“Hello. My name is Inigo Montoya. You killed my father. Prepare to die.”
The Princess Bride is a cultural phenomenon at this point, as a loving satire of the fantasy genre. The movie catapulted this story to its popular culture status, and audiences fell in love with the heroic Westley saving the Princess Buttercup from the evil Prince Humperdinck. But is Westley truly the hero of this movie? The answer to this question draws some interesting parallels with another culturally significant movie, and points to the idea that while the movie is about the love between Westley and Buttercup, the truly heroic character in this movie is Inigo Montoya, the man who will stop at nothing to avenge his father. To provide basis for this claim, one must first look at Westley’s characteristics. Westley is most definitely the protagonist of this story, and the lead character. His suave demeanor, wit, and cleverness lend him an almost godlike stature. He is a better swordsman than Inigo, a better fighter than the giant Fezzik, and a smarter man than Vizzini. While Westley’s skill gives him the means to play the hero, the movie instead portrays him as a mysterious force, and someone who may not be wholly good.
In The Princess Bride, Westley is intended to be attractive to young boys. He is clever, conniving, and occasionally chaotic. Westley is an rugged, world-weary man who is in love with an idealized fantasy girl. To make Westley’s role in the movie far more apparent, Westley’s character in the movie is altogether reminiscent of a genre-switched Han Solo. Both men are suave characters who dance perilously close to the realm of illegality. Westley is the Dread Pirate Roberts while Han Solo is a smuggler. Both men are extremely competent in whatever task they set their mind to, and both of them are somewhat cruel to their love interests over the course of the film. While Westley is, by this measure, a very important character in the movie, it leaves the role of fantasy hero open, as Westley is not the idealized hero that a fantasy story tends to thrive on. While Inigo Montoya is not an idealized character in this story, either, in the satirized world that The Princess Bride takes place in, Inigo’s quest for revenge fulfills many more of the requirements for a traditional fantasy hero than Westley’s quest for his abandoned love.
Inigo’s father was murdered by a six-fingered man after the man refused to pay for a fancy sword. Inigo, scarred and abandoned in the world, grew up with the goal to become the best fencer in the world in order to defeat the six-fingered man in honorable combat. It just so happens that the man is Count Rugen, an evil man who has dedicated his life to the study of torture. At this point, one can begin to see the beginnings of a fantasy story developing in the subplot between Inigo and Rugen. While this is not the main plot of the story, the climactic battle is between Count Rugen and Inigo Montoya, and the battle shows Inigo’s almost superhuman desire for revenge, shaking off multiple stab wounds in order to defeat Rugen. To oppose this burst of heroism, Westley, rendered literally immobile by Rugen earlier in the novel, instead outthinks Prince Humperdinck, somewhat denying the audience the conflict that the movie has built up towards. In this sense, Inigo is idealized as the hero, and given his means of revenge, while Westley is shown not as a hero, but as a pragmatist, banking on the prince’s cowardice to outweigh his belief that Westley is truly injured. While this is a clever resolution of the issue, and by no means shameful, it does not lend the same dramatic tension as Inigo’s battle with Rugen.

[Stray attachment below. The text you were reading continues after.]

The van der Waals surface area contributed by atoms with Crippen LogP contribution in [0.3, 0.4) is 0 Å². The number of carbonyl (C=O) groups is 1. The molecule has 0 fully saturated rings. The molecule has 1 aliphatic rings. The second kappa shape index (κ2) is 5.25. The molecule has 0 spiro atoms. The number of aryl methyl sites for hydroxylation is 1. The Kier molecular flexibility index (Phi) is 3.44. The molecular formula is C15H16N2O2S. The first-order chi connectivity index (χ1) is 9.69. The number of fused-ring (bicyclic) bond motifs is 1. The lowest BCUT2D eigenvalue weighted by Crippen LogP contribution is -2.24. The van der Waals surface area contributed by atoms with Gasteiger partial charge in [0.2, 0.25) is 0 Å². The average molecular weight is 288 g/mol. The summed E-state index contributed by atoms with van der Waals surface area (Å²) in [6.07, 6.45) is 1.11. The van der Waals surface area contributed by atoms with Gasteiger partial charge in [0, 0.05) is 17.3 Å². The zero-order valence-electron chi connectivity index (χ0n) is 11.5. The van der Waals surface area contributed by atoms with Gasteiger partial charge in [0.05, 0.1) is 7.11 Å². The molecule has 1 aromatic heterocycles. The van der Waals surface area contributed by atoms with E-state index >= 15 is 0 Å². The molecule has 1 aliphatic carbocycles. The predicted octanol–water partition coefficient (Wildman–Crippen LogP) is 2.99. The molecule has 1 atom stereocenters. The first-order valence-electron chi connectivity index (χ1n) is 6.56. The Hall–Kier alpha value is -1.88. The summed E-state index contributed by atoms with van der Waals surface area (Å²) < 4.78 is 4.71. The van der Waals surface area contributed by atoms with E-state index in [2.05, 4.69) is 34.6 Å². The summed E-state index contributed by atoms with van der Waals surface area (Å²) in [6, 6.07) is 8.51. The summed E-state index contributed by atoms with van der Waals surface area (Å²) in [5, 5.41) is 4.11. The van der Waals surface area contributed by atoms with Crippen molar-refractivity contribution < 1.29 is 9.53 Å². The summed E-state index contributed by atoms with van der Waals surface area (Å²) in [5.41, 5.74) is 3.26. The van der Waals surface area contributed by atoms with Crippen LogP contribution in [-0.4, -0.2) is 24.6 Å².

Perhaps the most interesting way to look at the difference in heroism between the Westley and Inigo would be their effects on the common person in the story. The two have equally despicable individuals standing against them over the course of the story, and yet only one of them is truly defeated. Inigo kills Count Rugen, and thus rids the world of a powerful man with an affinity for torturing innocents. This is inarguably a noble goal. On the other hand, when we begin to analyze Westley’s goals, he wished nothing more than to save his love for himself. Westley does not kill Humperdinck or even majorly inconvenience him. He merely leaves him tied to a chair for someone else to find and escapes with the princess. As Humperdinck’s plan was originally to kill Princess Buttercup and frame Guilder for the entire ordeal, the fact that the princess has been taken and presumably killed in a siege on his wedding night actually works into his plan admirably. Westley doesn’t seem to care for the people who are inconvenienced by the rule of Prince Humperdinck, or for the war he might have brought upon an innocent people. He is content to retire rich and happy with the person he cares about. While this may be a happy ending, it is assuredly not a heroic one.
While Westley is an admirable character, and his novelized form is assuredly the prototype of lovable, charismatic characters like Han Solo, his actions over the course of the movie show that he is only out for himself and Princess Buttercup, and thus he is not fit to be an archetypal fantasy hero. Inigo, however, while on a quest for vengeance, overcomes adversity, helps Westley get the love of his life back, and conquers his flaw of alcoholism in order to defeat the man who killed his father, showing himself to be the true hero all along.